Table 5

### Test-retest reliability of Hearing Aid Satisfaction across all contexts and in each Noisiness category

Number of participants

Number of surveys

Test-retest correlation

CR

r-Value

p-Value

All-context

51

33.5

0.61

< 0.01

22.3

Context-specific

Quiet

48

19.1

0.51

< 0.01

23.4

Somewhat noisy

49

12.2

0.57

< 0.01

23.1

Noisy

25

4.6

0.45

0.024

25.6

Very noisy

14

2.3

0.57

0.033

38.1

Abbreviation: CR, coefficient of repeatability.

Note: The third column shows the numbers of participants who had data in both the test and retest conditions. The fourth column shows the mean numbers of surveys per participant per condition available for reliability analysis.

Third, the ordinal variables (Talker Familiarity, Visual Cues, Noisiness, and Reverberation) were treated as interval variables to determine their test-retest reliability. Consecutive integers were assigned to the responses based on the order of response. This approach is arbitrary because there is no empirical evidence to support that the differences between responses (e.g., quiet vs. somewhat noisy and somewhat noisy vs. noisy) are equal across all responses. The reliability the ordinal variables determined in the present study may not reflect the true reliability.

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#### Implications

Although many variables shown in [Figs. 2] [3] [4] have appropriate test-retest reliability (e.g., Talker Location, Reverberation, and Speech Understanding), the present study suggests that the reliability of EMA could be threatened by many factors. For example, because it is impossible to strictly control real-world environments, EMA typically relies on a large amount of data from each respondent to derive a clear pattern of human experiences and behaviors. If the number of surveys completed by a respondent is not sufficiently large (e.g., the Noise Location in the present study and [Fig. 5]), the reliability of EMA could be reduced. Further, like all self-reported questionnaires, a poorly designed question (e.g., the Listening Effort and Talker Familiarity in the present study) could threaten the test-retest reliability. Therefore, the present study stresses the importance of using validated questions and responses in EMA. In most audiology research (including the present study), EMA questions were created specifically for the study and, therefore, their wordings and response formats were not vigorously validated. It would be beneficial to establish and validate a set of standardized questions that can be used in EMA. Alternatively, EMA could adapt the questions from validated retrospective questionnaires. For example, the wordings and response formats of the questionnaires Glasgow Hearing Aid Benefit Profile[35] and International Outcome Inventory for Hearing Aids[36] could be used in EMA to assess the respondent's listening experiences in situ. Because paper-and-pencil and electronic administrations of self-reports generally yield equivalent results,[37] it is expected that, with the questions adapted from validated questionnaires, the computer- or smartphone-based EMA would have reasonable test-retest reliability.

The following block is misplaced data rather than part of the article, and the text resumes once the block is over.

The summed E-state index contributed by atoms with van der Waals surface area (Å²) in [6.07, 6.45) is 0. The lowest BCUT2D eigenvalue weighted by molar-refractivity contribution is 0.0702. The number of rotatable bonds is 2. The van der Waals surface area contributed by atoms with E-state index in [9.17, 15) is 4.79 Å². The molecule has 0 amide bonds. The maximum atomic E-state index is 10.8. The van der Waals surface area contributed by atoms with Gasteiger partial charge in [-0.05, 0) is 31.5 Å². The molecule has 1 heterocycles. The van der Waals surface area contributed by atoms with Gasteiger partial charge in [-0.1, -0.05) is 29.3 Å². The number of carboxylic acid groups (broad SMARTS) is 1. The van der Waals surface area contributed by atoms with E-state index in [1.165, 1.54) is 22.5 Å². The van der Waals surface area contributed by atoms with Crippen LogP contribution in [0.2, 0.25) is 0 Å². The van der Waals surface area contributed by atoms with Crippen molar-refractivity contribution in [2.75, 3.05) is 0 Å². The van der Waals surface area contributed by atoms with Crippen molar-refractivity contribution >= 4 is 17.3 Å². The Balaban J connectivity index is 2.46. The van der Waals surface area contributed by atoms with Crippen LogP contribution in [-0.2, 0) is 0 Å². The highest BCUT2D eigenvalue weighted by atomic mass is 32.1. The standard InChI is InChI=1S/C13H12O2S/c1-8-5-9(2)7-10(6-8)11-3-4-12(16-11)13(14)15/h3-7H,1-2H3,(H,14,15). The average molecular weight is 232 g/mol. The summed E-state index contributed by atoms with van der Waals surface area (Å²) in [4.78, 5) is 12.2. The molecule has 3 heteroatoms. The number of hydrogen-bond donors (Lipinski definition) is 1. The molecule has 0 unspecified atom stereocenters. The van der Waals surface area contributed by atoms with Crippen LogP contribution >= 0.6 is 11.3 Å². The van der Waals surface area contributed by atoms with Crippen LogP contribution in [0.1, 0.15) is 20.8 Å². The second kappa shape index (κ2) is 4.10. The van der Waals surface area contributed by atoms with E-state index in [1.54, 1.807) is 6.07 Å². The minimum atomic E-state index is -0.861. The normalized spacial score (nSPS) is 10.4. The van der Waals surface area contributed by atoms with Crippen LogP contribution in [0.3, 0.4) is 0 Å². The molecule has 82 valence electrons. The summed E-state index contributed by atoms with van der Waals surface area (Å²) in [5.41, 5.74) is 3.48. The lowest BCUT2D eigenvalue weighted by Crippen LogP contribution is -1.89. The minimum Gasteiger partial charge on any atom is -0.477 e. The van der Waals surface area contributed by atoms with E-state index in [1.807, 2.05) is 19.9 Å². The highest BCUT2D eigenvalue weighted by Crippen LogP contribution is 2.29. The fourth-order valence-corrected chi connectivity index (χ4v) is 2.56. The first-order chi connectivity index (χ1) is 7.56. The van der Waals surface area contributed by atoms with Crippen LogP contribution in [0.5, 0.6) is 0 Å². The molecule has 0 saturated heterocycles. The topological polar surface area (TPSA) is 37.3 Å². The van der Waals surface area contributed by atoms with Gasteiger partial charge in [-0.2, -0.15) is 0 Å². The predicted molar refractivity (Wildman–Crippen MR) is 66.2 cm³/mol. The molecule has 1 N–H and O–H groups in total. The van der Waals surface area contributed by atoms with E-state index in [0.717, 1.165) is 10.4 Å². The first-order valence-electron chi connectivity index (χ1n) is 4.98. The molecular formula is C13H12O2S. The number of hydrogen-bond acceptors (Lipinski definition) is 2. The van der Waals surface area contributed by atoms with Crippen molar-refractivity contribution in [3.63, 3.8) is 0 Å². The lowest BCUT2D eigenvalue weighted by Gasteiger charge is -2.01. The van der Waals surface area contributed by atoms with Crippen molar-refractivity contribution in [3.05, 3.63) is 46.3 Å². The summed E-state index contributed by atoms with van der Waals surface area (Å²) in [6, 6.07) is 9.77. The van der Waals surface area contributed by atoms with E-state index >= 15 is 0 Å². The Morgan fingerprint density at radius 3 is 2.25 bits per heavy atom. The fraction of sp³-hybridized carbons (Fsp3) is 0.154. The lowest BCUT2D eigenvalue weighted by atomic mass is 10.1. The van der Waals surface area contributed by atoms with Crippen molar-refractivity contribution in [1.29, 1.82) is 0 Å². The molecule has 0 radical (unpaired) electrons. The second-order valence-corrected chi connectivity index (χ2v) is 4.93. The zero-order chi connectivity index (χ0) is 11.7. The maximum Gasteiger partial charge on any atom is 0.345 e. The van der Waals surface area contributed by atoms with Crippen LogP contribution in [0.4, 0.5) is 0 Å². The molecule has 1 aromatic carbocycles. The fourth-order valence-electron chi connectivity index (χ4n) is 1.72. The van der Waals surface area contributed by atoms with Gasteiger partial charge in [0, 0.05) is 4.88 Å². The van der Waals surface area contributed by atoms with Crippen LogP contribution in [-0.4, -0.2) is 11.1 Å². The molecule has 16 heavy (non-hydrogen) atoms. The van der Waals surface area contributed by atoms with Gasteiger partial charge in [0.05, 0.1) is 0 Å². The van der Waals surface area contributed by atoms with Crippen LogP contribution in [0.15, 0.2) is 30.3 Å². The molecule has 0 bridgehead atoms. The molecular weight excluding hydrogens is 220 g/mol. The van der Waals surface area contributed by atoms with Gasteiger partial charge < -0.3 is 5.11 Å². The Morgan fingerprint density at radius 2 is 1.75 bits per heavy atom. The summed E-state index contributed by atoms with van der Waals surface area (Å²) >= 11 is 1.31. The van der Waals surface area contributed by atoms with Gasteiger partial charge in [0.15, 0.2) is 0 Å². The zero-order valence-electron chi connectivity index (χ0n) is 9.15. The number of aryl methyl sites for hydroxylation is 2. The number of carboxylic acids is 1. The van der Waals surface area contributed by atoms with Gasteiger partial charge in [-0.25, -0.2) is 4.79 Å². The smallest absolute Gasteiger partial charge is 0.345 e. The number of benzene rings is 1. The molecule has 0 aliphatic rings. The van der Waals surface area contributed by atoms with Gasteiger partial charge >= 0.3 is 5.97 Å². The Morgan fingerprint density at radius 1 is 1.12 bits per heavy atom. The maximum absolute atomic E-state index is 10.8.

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### Conclusion

EMA in audiology research could have test-retest reliability comparable to validated retrospective questionnaires. To increase reliability, it is important for EMA to have survey questions that are appropriately designed and have sufficient numbers of surveys completed by respondents.

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### Conflicts of Interest

The authors report no conflicts of interest. The authors alone are responsible for the content and writing of the paper.

None.

### Presentation at Meetings

Portions of this paper were presented at the annual meeting of the American Auditory Society, March, 2017, Scottsdale, Arizona, USA.

Yu-Hsiang Wu, MD, PhD